Encompassing nearly 2,000 years of heists and tunnel jobs, break-ins and escapes, A Burglar's Guide to the City offers an unexpected blueprint to the criminal possibilities in the world all around us. You'll never see the city the same way again.
At the core of A Burglar's Guide to the City is an unexpected and thrilling insight: how any building transforms when seen through the eyes of someone hoping to break into it. Studying architecture the way a burglar would, Geoff Manaugh takes readers through walls, down elevator shafts, into panic rooms, up to the buried vaults of banks, and out across the rooftops of an unsuspecting city.
With the help of FBI Special Agents, reformed bank robbers, private security consultants, the L.A.P.D. Air Support Division, and architects past and present, the book dissects the built environment from both sides of the law. Whether picking padlocks or climbing the walls of high-rise apartments, finding gaps in a museum's surveillance routine or discussing home invasions in ancient Rome, A Burglar's Guide to the City has the tools, the tales, and the x-ray vision you need to see architecture as nothing more than an obstacle that can be outwitted and undercut.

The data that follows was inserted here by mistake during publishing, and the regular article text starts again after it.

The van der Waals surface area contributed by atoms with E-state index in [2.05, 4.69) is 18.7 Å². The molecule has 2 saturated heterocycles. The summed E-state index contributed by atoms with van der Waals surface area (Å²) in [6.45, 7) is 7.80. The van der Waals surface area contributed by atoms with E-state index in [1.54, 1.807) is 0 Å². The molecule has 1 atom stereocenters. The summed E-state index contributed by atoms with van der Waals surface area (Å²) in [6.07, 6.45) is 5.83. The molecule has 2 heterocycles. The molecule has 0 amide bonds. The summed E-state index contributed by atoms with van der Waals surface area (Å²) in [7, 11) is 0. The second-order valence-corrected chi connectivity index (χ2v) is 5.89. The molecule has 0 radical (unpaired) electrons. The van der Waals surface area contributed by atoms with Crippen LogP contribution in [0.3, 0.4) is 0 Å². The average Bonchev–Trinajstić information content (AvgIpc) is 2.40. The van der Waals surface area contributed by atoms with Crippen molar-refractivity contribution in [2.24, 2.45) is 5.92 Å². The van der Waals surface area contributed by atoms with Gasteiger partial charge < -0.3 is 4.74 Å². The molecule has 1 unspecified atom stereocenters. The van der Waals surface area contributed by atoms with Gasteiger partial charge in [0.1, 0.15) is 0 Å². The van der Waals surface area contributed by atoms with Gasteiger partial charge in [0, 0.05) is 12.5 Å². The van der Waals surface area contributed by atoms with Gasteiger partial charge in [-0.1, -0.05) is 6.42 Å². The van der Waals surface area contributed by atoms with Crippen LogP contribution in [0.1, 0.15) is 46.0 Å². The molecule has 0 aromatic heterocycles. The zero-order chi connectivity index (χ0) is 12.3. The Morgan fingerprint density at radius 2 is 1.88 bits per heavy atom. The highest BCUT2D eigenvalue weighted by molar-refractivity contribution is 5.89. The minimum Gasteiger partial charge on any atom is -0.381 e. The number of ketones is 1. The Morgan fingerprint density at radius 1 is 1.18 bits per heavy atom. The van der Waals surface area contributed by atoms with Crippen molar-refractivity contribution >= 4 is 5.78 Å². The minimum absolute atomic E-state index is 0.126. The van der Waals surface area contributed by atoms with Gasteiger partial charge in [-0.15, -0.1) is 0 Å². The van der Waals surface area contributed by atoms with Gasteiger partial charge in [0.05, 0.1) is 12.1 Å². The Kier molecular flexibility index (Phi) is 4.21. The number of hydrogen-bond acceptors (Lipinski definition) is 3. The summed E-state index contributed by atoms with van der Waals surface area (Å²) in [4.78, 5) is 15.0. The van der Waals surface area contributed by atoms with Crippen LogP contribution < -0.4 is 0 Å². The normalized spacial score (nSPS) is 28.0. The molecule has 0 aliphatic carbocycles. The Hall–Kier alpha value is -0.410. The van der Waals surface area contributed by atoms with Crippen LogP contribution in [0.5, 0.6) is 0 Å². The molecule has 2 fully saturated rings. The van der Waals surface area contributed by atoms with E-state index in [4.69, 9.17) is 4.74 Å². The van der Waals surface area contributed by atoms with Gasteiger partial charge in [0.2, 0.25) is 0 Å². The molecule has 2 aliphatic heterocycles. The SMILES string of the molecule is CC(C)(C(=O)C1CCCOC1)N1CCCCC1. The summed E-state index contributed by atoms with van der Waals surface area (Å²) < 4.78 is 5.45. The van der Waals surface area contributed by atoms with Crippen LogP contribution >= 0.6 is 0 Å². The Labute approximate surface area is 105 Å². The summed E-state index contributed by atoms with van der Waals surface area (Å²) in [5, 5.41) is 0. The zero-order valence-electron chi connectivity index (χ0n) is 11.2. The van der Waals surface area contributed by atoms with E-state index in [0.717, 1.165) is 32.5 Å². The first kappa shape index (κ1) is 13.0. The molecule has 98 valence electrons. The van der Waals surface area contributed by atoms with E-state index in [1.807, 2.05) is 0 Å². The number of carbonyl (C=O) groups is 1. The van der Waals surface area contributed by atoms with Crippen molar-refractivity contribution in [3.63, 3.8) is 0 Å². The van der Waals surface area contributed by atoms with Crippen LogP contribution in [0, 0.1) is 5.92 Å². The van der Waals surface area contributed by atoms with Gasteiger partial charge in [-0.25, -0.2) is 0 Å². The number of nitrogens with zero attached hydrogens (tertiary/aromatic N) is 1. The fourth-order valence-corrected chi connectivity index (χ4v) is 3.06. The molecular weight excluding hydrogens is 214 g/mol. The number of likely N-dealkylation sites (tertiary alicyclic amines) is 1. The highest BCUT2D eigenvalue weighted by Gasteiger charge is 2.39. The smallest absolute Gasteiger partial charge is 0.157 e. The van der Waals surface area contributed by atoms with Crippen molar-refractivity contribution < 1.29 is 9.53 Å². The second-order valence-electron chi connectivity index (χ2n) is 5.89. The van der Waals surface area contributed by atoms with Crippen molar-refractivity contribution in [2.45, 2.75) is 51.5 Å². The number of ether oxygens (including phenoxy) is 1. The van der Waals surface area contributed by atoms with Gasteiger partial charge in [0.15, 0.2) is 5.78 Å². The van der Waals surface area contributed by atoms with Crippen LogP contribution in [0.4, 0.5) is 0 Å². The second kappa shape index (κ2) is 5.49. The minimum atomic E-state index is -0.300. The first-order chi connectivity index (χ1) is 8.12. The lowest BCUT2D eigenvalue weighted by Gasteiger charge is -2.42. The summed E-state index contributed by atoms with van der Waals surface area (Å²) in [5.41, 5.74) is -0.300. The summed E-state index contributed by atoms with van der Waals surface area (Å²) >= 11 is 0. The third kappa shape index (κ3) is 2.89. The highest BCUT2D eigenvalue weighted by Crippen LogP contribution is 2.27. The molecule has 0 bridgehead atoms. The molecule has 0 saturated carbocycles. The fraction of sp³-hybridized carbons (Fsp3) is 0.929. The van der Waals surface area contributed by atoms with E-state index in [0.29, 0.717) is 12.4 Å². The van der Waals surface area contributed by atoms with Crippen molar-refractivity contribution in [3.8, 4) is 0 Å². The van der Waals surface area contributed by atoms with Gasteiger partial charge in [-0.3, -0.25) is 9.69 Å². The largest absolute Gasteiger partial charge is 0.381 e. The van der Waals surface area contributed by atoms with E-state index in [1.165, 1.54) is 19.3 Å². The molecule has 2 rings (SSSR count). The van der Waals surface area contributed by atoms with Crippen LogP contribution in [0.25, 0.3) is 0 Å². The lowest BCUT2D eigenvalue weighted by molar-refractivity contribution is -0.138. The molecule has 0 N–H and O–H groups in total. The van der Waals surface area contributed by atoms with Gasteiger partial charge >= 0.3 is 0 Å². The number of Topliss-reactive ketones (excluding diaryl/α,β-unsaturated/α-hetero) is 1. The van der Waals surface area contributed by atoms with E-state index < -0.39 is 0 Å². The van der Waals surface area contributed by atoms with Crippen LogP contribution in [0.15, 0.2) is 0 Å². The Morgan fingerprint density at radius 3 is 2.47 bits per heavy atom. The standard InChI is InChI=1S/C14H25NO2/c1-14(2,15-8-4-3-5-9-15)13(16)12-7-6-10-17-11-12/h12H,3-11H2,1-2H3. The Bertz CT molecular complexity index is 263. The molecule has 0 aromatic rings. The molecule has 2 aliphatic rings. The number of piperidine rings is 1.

Full of real-life heists-both spectacular and absurd-A Burglar's Guide to the City ensures readers will never enter a bank again without imagining how to loot the vault or walk down the street without planning the perfect getaway.
Architecture blogger Manaugh (The BLDGBLOG Book) turns the building world inside out in this fascinating view of the modern city as seen through the eyes of a potential burglar. Noting that "burglary requires architecture," he shows how burglars deconstruct a seemingly stable building environment into a "Matrix space... of dissolving and pop-up entryways through to other worlds." They not only navigate air ducts, elevator shafts, and rooftops to gain access to interiors, but sometimes turn regulations intended to safeguard buildings into break-in blueprints. Observing that "cities get the type of crime their design calls for," Manaugh shows how Los Angeles's freeway system facilitates the "stop-and-rob" bank heists that made it "the bank robbery capital of the world" in the 1990s, and how, in the late '80s, one enterprising gang of crooks used the city's storm sewer system to tunnel into a bank vault and nab millions in loot. Manaugh supports his analyses of these weak spots in urban architecture with abundant insights and observations from law enforcement officers, security specialists, and self-identified burglars, and laces the text with thrilling accounts of audacious burglaries. Readers of this illuminating study will never look at the buildings and cities they live in the same way.
An Unending Avalanche of Crazy Ideas
Despite having a strange structure of diverse articles stamped together, this book is insightful into the wonders of space. It is a cure to a symptom I didn’t knew I had, breaking space law. It goes from historic events to sciencefictional and show an impressive perspective on the world.